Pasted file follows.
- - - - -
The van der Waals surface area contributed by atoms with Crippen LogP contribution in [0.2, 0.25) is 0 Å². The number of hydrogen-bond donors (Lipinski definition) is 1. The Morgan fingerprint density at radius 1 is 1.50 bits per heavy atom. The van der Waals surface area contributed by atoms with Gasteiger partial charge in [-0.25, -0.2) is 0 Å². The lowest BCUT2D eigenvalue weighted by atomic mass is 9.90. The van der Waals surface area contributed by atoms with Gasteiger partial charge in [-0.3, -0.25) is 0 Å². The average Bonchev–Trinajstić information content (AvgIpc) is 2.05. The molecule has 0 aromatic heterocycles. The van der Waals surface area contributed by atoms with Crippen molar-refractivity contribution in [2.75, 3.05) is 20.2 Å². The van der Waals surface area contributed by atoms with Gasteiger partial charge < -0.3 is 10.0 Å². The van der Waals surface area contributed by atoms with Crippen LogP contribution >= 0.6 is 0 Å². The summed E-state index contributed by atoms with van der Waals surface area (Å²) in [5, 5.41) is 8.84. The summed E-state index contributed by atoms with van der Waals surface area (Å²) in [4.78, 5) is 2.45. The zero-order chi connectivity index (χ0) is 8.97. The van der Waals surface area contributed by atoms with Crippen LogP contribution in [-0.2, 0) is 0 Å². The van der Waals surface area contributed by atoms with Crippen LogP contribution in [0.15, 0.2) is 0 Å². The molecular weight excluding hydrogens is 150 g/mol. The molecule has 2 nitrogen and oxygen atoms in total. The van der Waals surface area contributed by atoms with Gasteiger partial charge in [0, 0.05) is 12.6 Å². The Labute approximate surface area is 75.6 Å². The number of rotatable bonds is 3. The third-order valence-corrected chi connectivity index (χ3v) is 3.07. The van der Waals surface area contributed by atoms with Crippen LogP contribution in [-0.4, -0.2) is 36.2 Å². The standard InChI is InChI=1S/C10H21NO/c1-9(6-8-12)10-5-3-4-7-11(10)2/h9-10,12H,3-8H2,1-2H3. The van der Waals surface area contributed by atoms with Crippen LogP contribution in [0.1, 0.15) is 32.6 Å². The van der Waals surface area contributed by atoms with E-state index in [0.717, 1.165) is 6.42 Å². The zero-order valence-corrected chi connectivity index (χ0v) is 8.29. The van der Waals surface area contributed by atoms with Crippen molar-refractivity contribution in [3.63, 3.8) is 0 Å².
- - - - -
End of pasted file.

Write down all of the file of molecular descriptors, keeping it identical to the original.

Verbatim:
The van der Waals surface area contributed by atoms with Crippen LogP contribution in [0.2, 0.25) is 0 Å². The number of hydrogen-bond donors (Lipinski definition) is 1. The Morgan fingerprint density at radius 1 is 1.50 bits per heavy atom. The van der Waals surface area contributed by atoms with Gasteiger partial charge in [-0.25, -0.2) is 0 Å². The lowest BCUT2D eigenvalue weighted by atomic mass is 9.90. The van der Waals surface area contributed by atoms with Gasteiger partial charge in [-0.3, -0.25) is 0 Å². The average Bonchev–Trinajstić information content (AvgIpc) is 2.05. The molecule has 0 aromatic heterocycles. The van der Waals surface area contributed by atoms with Crippen molar-refractivity contribution in [2.75, 3.05) is 20.2 Å². The van der Waals surface area contributed by atoms with Gasteiger partial charge < -0.3 is 10.0 Å². The van der Waals surface area contributed by atoms with Crippen LogP contribution >= 0.6 is 0 Å². The summed E-state index contributed by atoms with van der Waals surface area (Å²) in [5, 5.41) is 8.84. The summed E-state index contributed by atoms with van der Waals surface area (Å²) in [4.78, 5) is 2.45. The zero-order chi connectivity index (χ0) is 8.97. The van der Waals surface area contributed by atoms with Crippen LogP contribution in [-0.2, 0) is 0 Å². The van der Waals surface area contributed by atoms with Crippen LogP contribution in [0.15, 0.2) is 0 Å². The molecular weight excluding hydrogens is 150 g/mol. The molecule has 2 nitrogen and oxygen atoms in total. The van der Waals surface area contributed by atoms with Gasteiger partial charge in [0, 0.05) is 12.6 Å². The Labute approximate surface area is 75.6 Å². The number of rotatable bonds is 3. The third-order valence-corrected chi connectivity index (χ3v) is 3.07. The van der Waals surface area contributed by atoms with Crippen LogP contribution in [-0.4, -0.2) is 36.2 Å². The standard InChI is InChI=1S/C10H21NO/c1-9(6-8-12)10-5-3-4-7-11(10)2/h9-10,12H,3-8H2,1-2H3. The van der Waals surface area contributed by atoms with Crippen LogP contribution in [0.1, 0.15) is 32.6 Å². The van der Waals surface area contributed by atoms with E-state index in [0.717, 1.165) is 6.42 Å². The zero-order valence-corrected chi connectivity index (χ0v) is 8.29. The van der Waals surface area contributed by atoms with Crippen molar-refractivity contribution in [3.63, 3.8) is 0 Å².